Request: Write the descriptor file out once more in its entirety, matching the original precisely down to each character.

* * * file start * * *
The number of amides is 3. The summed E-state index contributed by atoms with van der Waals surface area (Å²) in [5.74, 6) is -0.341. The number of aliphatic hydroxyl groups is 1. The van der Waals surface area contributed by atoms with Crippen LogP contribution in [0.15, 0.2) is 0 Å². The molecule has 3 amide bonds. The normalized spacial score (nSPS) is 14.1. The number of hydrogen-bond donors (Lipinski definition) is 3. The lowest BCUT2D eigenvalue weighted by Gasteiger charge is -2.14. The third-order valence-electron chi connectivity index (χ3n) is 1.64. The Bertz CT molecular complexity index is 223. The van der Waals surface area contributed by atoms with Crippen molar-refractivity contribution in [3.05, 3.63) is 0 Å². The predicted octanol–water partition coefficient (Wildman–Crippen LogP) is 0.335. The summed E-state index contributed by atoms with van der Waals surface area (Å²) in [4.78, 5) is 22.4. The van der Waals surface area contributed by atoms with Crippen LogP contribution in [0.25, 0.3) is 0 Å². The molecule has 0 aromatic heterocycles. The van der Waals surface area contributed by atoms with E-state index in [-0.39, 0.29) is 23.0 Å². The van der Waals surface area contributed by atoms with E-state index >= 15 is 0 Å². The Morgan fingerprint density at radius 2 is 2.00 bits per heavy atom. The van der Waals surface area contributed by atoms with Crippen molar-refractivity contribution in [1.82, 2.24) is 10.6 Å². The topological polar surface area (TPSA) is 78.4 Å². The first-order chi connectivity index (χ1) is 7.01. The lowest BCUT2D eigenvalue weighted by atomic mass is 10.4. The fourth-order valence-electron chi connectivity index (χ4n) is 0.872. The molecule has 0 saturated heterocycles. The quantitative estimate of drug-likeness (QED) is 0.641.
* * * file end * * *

The number of amides is 3. The summed E-state index contributed by atoms with van der Waals surface area (Å²) in [5.74, 6) is -0.341. The number of aliphatic hydroxyl groups is 1. The van der Waals surface area contributed by atoms with Crippen LogP contribution in [0.15, 0.2) is 0 Å². The molecule has 3 amide bonds. The normalized spacial score (nSPS) is 14.1. The number of hydrogen-bond donors (Lipinski definition) is 3. The lowest BCUT2D eigenvalue weighted by Gasteiger charge is -2.14. The third-order valence-electron chi connectivity index (χ3n) is 1.64. The Bertz CT molecular complexity index is 223. The van der Waals surface area contributed by atoms with Crippen molar-refractivity contribution in [3.05, 3.63) is 0 Å². The predicted octanol–water partition coefficient (Wildman–Crippen LogP) is 0.335. The summed E-state index contributed by atoms with van der Waals surface area (Å²) in [4.78, 5) is 22.4. The van der Waals surface area contributed by atoms with Crippen LogP contribution in [0.25, 0.3) is 0 Å². The molecule has 0 aromatic heterocycles. The van der Waals surface area contributed by atoms with E-state index in [-0.39, 0.29) is 23.0 Å². The van der Waals surface area contributed by atoms with E-state index >= 15 is 0 Å². The Morgan fingerprint density at radius 2 is 2.00 bits per heavy atom. The van der Waals surface area contributed by atoms with Crippen molar-refractivity contribution in [1.82, 2.24) is 10.6 Å². The topological polar surface area (TPSA) is 78.4 Å². The first-order chi connectivity index (χ1) is 7.01. The lowest BCUT2D eigenvalue weighted by atomic mass is 10.4. The fourth-order valence-electron chi connectivity index (χ4n) is 0.872. The molecule has 0 saturated heterocycles. The quantitative estimate of drug-likeness (QED) is 0.641.